• Returns Reaper

    Preet,

    I too am skeptical of new products like these. I am also somewhat skeptical of commodities as an asset class, although it’s something I’ve been looking into recently and I’ve been mulling over whether or not to include a component of direct commodities exposure into my portfoliio (I currently have no direct exposure at all).

    I believe that a “good” asset class in a portfolio is one that has at least one (preferably both) of the following:
    a) low correlation to other asset classes in the portfolio
    b) has an expectation to increase in value over time

    However, I’d argue that if you believe that commodities are a good asset class, is it not potentially beneficial to include a direct commodities play in your portfolio? If other commodities exposure is tied into, for example, a large cap index, then having a pure commodities asset could be beneficial as it would allow you to rebalance only the commodities position.

    I guess my argument boils down to not simply deciding a priori how much exposure you want to different asset classes, but also providing some direct exposure to various asset classes so that as the asset classes move relative to each other, they can be rebalanced to provide a better overall return than the weighted sum of the individual components. I agree that as you do this, you want to make sure that your portfolio doesn’t become dominated by a particular asset class or market sector such that a large movement in the asset class or market sector would seriously impact your portfolio.

  • Returns Reaper

    Commodities seems to be a hot topic in the blogosphere as of late. Just after posting my comment, I read this blog post from Larry Swedroe:
    http://moneywatch.bnet.com/investing/blog/wise-investing/how-commodities-affect-a-portfolio/1608/

    It tackles whether or not to include direct commodities exposure based on the returns of the overall portfolio. The problem becomes how to get exposure to a commodities index. If the commodities products out there remain faced with contango-drag for long periods of time, I assume they don’t do a good job of tracking their target index.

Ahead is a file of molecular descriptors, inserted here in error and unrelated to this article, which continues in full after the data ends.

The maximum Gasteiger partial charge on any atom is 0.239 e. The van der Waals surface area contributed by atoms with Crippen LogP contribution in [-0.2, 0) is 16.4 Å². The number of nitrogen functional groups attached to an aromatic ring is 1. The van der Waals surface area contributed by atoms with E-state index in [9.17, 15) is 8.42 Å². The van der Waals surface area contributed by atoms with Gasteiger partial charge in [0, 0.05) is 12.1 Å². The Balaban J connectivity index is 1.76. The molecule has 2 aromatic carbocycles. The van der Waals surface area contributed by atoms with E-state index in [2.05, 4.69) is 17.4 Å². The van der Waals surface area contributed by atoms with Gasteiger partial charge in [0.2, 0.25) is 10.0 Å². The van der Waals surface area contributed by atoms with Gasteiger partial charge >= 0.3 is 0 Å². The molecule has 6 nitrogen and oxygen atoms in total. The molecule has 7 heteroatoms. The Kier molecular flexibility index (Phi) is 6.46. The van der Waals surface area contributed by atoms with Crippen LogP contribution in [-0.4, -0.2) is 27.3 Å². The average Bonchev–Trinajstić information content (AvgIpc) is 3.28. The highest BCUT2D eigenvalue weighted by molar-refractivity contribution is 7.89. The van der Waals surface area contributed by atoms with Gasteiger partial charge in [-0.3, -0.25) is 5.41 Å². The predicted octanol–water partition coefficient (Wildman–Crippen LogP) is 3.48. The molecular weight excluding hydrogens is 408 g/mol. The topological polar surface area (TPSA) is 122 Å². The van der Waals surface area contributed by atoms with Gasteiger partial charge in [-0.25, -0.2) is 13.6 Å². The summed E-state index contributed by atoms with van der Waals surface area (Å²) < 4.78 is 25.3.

• Canadian Capitalist

    Thanks for the mention Preet. These days if you blink you’ll miss three new ETF announcements.

    I’m also staying away from commodities. The big reason is that a Canadian index already has massive exposure to the commodity sector through equities. I haven’t seen a study on whether Canadian investors should add commodities. For that reason, I’m on the sidelines as far as commodities are concerned.

  • larry macdonald

    I second Canadian Capitalist. Given their already high commodity exposure, Canadians don’t have to be as concerned about adding commodities to their portfolios as U.S or European investors. Also, the correlation between stocks and commodities appears to have climbed in recent years as the popularity of seeking diversification in commodities increases. So not sure if even for US and European investors, the diversification benefits are all that great.

  • Denise

    Thanks for sharing. Interesting article.

  • nursing schools

    Terrific work! This is the type of information that should be shared around the web. Shame on the search engines for not positioning this post higher!

  • RobertB

    Ironically, if it became wildly popular this index could be front-runned as well. (front-ran?)

    That would be front-run.